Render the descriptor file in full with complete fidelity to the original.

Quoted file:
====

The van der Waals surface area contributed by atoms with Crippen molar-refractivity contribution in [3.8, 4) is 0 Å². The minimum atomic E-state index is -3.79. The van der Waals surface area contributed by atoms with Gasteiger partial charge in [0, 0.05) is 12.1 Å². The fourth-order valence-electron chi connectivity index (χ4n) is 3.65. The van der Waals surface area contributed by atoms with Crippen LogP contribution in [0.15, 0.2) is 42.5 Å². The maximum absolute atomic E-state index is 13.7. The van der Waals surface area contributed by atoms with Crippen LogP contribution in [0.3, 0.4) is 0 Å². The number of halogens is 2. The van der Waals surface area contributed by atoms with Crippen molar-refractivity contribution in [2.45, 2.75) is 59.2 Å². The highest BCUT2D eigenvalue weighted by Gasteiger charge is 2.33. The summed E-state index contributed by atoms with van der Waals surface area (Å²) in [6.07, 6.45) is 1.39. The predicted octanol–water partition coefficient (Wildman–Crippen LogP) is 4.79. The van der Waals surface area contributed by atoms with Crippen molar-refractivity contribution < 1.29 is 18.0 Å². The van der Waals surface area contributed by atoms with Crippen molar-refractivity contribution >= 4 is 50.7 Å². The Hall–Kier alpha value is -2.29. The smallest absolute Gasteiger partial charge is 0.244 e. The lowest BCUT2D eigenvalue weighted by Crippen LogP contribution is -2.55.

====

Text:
The van der Waals surface area contributed by atoms with Crippen molar-refractivity contribution in [3.8, 4) is 0 Å². The minimum atomic E-state index is -3.79. The van der Waals surface area contributed by atoms with Gasteiger partial charge in [0, 0.05) is 12.1 Å². The fourth-order valence-electron chi connectivity index (χ4n) is 3.65. The van der Waals surface area contributed by atoms with Crippen LogP contribution in [0.15, 0.2) is 42.5 Å². The maximum absolute atomic E-state index is 13.7. The van der Waals surface area contributed by atoms with Crippen LogP contribution in [0.3, 0.4) is 0 Å². The number of halogens is 2. The van der Waals surface area contributed by atoms with Crippen molar-refractivity contribution in [2.45, 2.75) is 59.2 Å². The highest BCUT2D eigenvalue weighted by Gasteiger charge is 2.33. The summed E-state index contributed by atoms with van der Waals surface area (Å²) in [6.07, 6.45) is 1.39. The predicted octanol–water partition coefficient (Wildman–Crippen LogP) is 4.79. The van der Waals surface area contributed by atoms with Crippen molar-refractivity contribution < 1.29 is 18.0 Å². The van der Waals surface area contributed by atoms with Crippen molar-refractivity contribution >= 4 is 50.7 Å². The Hall–Kier alpha value is -2.29. The smallest absolute Gasteiger partial charge is 0.244 e. The lowest BCUT2D eigenvalue weighted by Crippen LogP contribution is -2.55.